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Quality Improvements for Medicare Patients and Providers

On July 15, Congress voted to override the president's veto of the "2008 Medicare Improvement for Patients and Providers Act" (H.R. 6331), and enacted the legislation into law (P.L. 110-275). Congress' rejection of President Bush's proposed 10.6 percent cut in payments to doctors who serve Medicare patients received the most attention. However, the legislation includes numerous other provisions that will affect Medicare providers and beneficiaries, including those eligible for both Medicaid and Medicare, and will have spillover effects for state Medicaid programs. Several of these provisions align with quality initiatives, medical home concepts, and chronic care models described in this issue of States in Action. Specifically, the 2008 Medicare Improvement Act includes the following provisions.

Primary Care

  • Makes it easier to add preventive services to the list of Medicare-covered services by allowing coverage of services if they are recommended by the U.S. Preventive Services Task Force, and improves the "welcome to Medicare visit" by waiving the deductible and extending the eligibility period from six months to one year (Sec. 101).
  • Adds $100 million and expands the Medicare Medical Home Demonstration Project, which was created in 2006 to explore ways to redesign the health care delivery system to provide coordinated, family-centered services to "high-needs" Medicare beneficiaries with one or more chronic illnesses or conditions that require continuous medical care (Sec. 133). Allows physicians to share in Medicare savings that result from the demonstrations.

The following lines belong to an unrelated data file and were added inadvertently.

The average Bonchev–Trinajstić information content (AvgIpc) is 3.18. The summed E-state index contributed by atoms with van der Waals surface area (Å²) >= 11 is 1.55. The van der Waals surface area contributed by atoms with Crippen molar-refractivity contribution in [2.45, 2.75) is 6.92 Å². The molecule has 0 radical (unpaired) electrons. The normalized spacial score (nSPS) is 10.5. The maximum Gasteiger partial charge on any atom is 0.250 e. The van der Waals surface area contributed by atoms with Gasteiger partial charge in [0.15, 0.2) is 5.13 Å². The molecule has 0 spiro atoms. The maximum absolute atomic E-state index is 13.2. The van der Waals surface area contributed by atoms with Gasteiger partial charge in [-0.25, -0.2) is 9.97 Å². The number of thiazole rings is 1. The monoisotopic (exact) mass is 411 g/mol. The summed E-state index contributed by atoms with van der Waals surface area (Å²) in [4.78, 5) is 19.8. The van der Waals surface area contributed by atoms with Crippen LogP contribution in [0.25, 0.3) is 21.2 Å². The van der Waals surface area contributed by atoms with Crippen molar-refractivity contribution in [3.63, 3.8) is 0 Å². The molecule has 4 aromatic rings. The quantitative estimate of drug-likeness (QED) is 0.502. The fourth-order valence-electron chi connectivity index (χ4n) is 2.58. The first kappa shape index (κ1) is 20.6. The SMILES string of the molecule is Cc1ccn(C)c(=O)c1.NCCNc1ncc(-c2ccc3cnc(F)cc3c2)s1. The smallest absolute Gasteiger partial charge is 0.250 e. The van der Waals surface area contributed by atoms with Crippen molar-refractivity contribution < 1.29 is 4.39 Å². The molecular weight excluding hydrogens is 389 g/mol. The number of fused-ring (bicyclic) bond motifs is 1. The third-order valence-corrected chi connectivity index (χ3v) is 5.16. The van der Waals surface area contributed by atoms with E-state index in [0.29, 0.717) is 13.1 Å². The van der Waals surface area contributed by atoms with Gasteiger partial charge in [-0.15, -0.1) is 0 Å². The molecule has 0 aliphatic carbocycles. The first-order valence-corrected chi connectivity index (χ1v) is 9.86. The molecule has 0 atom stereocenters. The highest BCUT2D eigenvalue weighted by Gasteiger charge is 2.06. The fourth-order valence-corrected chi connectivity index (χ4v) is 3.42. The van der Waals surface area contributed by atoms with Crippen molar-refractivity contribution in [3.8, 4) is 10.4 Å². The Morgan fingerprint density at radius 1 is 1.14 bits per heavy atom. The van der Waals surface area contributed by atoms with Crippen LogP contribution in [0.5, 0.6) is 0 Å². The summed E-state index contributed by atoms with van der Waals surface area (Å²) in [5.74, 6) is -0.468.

• Reallocates physician scarcity area bonus payments to support primary care only, not specialty services.

Chronic Care

  • Reduces Medicare beneficiaries' coinsurance for mental health services to 20 percent, the same level applied to other outpatient medical care (Sec. 102). Permits Medicare prescription drug plans to cover barbiturates to treat insomnia and seizures and benzodiazepines to treat anxiety, insomnia, and other conditions (Sec. 175).
  • Expands Medicare services related to several chronic diseases, including pulmonary and cardiac rehabilitation (Sec. 144), screening for kidney disease (Sec. 153), and quality incentives related to end-stage renal disease (Sec. 153).
  • Sets up a process to establish a Medicare Chronic Care Practice Research Network to test new models of care coordination for chronically ill beneficiaries (Sec. 150). Establishes a demonstration project to allow states to test new ways to better coordinate hospital, nursing home, home health, and other critical health care services in rural areas (Sec. 123).

Quality and Value

  • Provides $40 million over four years for the Secretary of Health and Human Services to contract with a consensus-based organization (e.g., National Quality Forum) to recommend a national strategy and priorities for health care performance measurement, endorse standardized health measurements, and promote the development of electronic health records that support performance management.
  • Extends the physician quality reporting initiative and provides a 2 percent bonus payment to physicians who report data in 2009 and 2010 (Sec. 131).
  • Requires the Secretary to provide confidential feedback to physicians regarding their resource use compared with others and to submit a plan to Congress regarding transition to a value-based purchasing program for physicians (Sec. 131).
  • Creates new financial incentives to encourage Medicare physicians to adopt technology that would allow them to order prescriptions electronically. E-prescribing reduces medical errors and helps physicians consider cost issues as they make prescribing decisions. Beginning in 2009, physicians who use e-prescribing will receive a 2 percent increase in payments, which is phased out by 2014. In 2014 and beyond, physicians that have not implemented the technology will lose 2 percent of their payments.

For More Information on 2008 Medicare Improvement for Patients and Providers Act
See: Legislation

National Committee to Preserve Social Security and Medicare

American Medical Association

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